"The Open Door"


01. Sweet Sacrifice
02. Call Me When You're Sober
03. Weight of the World
04. Lithium
05. Cloud Nine
06. Snow White Queen
07. Lacrymosa
08. Like You
09. Lose Control
10. The Only One
11. Your Star
12. All That I'm Living For
13. Good Enough

RATING: 7/10

The two biggest questions facing EVANESCENCE — and in particular, vocalist and co-founder Amy Lee — upon the release of its third album, "The Open Door", is whether the band could replicate the multi-platinum success of 2003's breakthrough "Fallen", and if Lee could still compose memorable songs without co-writer and founding guitarist Ben Moody.

The perception that Lee needed Moody's contributions is dispelled automatically as soon as one hears the new album's first single, "Call Me When You're Sober"; it's a huge, dramatic, sweeping number, complete with massive hooks and a powerful, fearless performance from Lee, that simply blows away anything EVANESCENCE has done before. Its blunt emotional assessment of a relationship battered by alcohol — by all accounts based on Lee's own two-year stint with SEETHER's Shaun Morgan — is matched by the song's perfect fusion of crunching guitars and wistful piano breaks.

"The Open Door", in fact, is superior to "Fallen" in almost every respect. The production is full and lush, the group (featuring guitarists Terry Balsamo and John LeCompt, drummer Rocky Gray and since-departed bassist Will Boyd) actually sounds like a band after two years of touring, there's more real instrumentation and less reliance on loops, and thankfully none of the annoying faux-rapping that was a key component of the band's first big hit, "Bring Me To Life" (here's hoping that more rock bands feel less pressure to include some sort of hip-hop nod on their records). It's also a heavier album, clearly taking the band further into the realm of acts like LACUNA COIL and NIGHTWISH at times, although also an obviously commercial one.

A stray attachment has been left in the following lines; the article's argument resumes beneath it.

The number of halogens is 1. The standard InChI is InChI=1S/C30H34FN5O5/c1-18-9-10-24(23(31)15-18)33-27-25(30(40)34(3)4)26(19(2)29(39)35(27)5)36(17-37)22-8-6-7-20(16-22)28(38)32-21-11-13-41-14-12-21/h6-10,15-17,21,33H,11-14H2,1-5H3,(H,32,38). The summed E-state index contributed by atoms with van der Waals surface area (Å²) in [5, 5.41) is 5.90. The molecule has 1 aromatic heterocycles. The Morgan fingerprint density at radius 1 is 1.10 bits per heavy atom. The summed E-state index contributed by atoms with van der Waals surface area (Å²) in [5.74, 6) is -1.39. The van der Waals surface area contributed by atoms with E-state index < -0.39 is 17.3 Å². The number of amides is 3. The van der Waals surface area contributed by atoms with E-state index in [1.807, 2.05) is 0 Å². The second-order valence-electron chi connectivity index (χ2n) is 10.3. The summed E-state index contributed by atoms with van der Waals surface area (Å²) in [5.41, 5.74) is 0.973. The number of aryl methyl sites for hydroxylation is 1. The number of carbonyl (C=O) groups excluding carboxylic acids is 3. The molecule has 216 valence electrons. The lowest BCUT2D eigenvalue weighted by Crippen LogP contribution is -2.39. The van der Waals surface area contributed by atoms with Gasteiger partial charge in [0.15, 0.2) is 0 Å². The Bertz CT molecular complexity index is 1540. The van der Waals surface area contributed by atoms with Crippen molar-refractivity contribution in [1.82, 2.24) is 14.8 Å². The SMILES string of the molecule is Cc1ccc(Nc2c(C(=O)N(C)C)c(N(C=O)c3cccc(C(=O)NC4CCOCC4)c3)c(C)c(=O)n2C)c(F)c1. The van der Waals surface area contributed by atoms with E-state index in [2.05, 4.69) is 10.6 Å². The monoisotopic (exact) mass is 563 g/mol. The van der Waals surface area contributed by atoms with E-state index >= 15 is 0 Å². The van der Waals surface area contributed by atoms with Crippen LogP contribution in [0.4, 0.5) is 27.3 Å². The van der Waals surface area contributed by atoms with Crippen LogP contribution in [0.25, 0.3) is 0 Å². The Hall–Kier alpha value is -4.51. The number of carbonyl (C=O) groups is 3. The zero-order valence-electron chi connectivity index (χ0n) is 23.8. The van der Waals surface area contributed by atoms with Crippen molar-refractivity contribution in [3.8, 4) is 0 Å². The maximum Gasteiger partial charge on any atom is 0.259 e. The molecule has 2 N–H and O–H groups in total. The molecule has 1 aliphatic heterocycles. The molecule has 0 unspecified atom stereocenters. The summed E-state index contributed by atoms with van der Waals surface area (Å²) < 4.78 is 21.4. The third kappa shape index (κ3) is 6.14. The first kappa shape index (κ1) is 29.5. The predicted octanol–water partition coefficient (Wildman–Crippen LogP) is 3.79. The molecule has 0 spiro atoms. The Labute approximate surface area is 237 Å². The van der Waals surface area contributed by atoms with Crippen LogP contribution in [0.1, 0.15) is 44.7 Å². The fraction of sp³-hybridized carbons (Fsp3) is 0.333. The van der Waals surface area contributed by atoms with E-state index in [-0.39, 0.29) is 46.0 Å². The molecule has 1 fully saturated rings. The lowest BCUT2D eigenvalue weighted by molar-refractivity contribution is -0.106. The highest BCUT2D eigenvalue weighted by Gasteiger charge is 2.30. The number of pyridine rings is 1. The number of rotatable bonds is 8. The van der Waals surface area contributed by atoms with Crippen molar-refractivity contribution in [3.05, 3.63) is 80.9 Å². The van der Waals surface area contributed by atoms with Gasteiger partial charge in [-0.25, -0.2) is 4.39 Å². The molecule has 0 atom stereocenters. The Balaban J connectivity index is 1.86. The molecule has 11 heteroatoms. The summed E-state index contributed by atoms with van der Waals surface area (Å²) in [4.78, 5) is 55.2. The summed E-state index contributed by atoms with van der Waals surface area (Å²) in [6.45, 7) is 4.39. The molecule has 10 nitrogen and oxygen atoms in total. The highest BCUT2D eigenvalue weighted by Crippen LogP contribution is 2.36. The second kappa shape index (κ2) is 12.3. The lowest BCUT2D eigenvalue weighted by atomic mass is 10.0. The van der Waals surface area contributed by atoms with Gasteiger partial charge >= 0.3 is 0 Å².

Lee comes fully into her own on the disc, her voice front and center throughout and never less than resonant and powerful. Where she sometimes sounded hesitant on "Fallen", there's a deeper confidence to her vocals here. Balsamo, who left COLD to take over for Moody, also steps out here as both a guitarist and writer, and his assured tones form a strong counterbalance to Lee's vocal and keyboard melodies, especially on tunes like "Weight of the World", "Cloud Nine" and the sensual "Lose Control".

Not every one of their collaborations is a sure winner, and a few of the songs are propelled more by the strength of Lee's voice than the melodies or hooks. "Lacrymosa", while an interesting experiement, comes across as more of a stab at artsiness with its strings and choirs than a real song. And like "Fallen", slower tempos dominate much of the album, especially the last half, dragging the pace and making it somewhat repetitious. The beefy "All That I'm Living For" and melancholy ballad "Good Enough", however, end the disc on a stronger note.

But whatever its flaws, and however much EVANESCENCE has changed in the past four years (after all, they started originally as more or less a half-assed Christian duo), this is the version of the band that should stick around. Haters will hate (especially around here) all they want, but this is a fine commercial hard rock album fronted by a female vocalist on top of her game. Will the band repeat the success its earlier incarnation had three years ago? The door is open.


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